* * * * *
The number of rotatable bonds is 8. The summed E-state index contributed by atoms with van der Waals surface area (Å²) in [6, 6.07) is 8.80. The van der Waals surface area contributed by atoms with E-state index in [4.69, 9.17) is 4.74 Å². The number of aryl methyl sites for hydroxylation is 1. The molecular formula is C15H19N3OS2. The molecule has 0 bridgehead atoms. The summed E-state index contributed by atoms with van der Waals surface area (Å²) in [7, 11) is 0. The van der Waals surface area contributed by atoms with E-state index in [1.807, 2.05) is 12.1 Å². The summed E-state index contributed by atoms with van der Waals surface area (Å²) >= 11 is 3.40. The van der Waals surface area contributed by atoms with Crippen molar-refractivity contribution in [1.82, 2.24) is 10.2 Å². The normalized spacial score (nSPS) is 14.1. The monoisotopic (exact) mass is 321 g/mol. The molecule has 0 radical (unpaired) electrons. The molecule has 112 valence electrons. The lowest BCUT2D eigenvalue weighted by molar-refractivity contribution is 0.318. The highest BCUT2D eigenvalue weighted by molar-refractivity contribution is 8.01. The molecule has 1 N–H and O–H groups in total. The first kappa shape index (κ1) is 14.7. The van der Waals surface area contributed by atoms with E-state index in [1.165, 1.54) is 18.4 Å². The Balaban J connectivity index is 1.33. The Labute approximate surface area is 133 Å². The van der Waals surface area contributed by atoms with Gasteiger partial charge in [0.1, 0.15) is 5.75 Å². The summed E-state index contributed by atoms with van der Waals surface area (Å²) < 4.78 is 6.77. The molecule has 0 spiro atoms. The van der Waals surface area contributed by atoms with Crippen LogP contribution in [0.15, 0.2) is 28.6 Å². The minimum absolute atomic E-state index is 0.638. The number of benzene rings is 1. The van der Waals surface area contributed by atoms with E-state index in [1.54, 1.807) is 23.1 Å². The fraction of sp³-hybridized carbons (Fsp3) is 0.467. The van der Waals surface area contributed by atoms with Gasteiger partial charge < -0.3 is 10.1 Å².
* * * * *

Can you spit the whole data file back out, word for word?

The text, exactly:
The number of rotatable bonds is 8. The summed E-state index contributed by atoms with van der Waals surface area (Å²) in [6, 6.07) is 8.80. The van der Waals surface area contributed by atoms with E-state index in [4.69, 9.17) is 4.74 Å². The number of aryl methyl sites for hydroxylation is 1. The molecular formula is C15H19N3OS2. The molecule has 0 bridgehead atoms. The summed E-state index contributed by atoms with van der Waals surface area (Å²) in [7, 11) is 0. The van der Waals surface area contributed by atoms with E-state index in [1.807, 2.05) is 12.1 Å². The summed E-state index contributed by atoms with van der Waals surface area (Å²) >= 11 is 3.40. The van der Waals surface area contributed by atoms with Crippen molar-refractivity contribution in [1.82, 2.24) is 10.2 Å². The normalized spacial score (nSPS) is 14.1. The monoisotopic (exact) mass is 321 g/mol. The molecule has 0 radical (unpaired) electrons. The molecule has 112 valence electrons. The lowest BCUT2D eigenvalue weighted by molar-refractivity contribution is 0.318. The highest BCUT2D eigenvalue weighted by molar-refractivity contribution is 8.01. The molecule has 1 N–H and O–H groups in total. The first kappa shape index (κ1) is 14.7. The van der Waals surface area contributed by atoms with E-state index in [1.165, 1.54) is 18.4 Å². The Balaban J connectivity index is 1.33. The Labute approximate surface area is 133 Å². The van der Waals surface area contributed by atoms with Gasteiger partial charge in [0.1, 0.15) is 5.75 Å². The summed E-state index contributed by atoms with van der Waals surface area (Å²) < 4.78 is 6.77. The molecule has 0 spiro atoms. The van der Waals surface area contributed by atoms with Crippen LogP contribution in [0.15, 0.2) is 28.6 Å². The minimum absolute atomic E-state index is 0.638. The number of benzene rings is 1. The van der Waals surface area contributed by atoms with E-state index in [1.54, 1.807) is 23.1 Å². The fraction of sp³-hybridized carbons (Fsp3) is 0.467. The van der Waals surface area contributed by atoms with Gasteiger partial charge < -0.3 is 10.1 Å².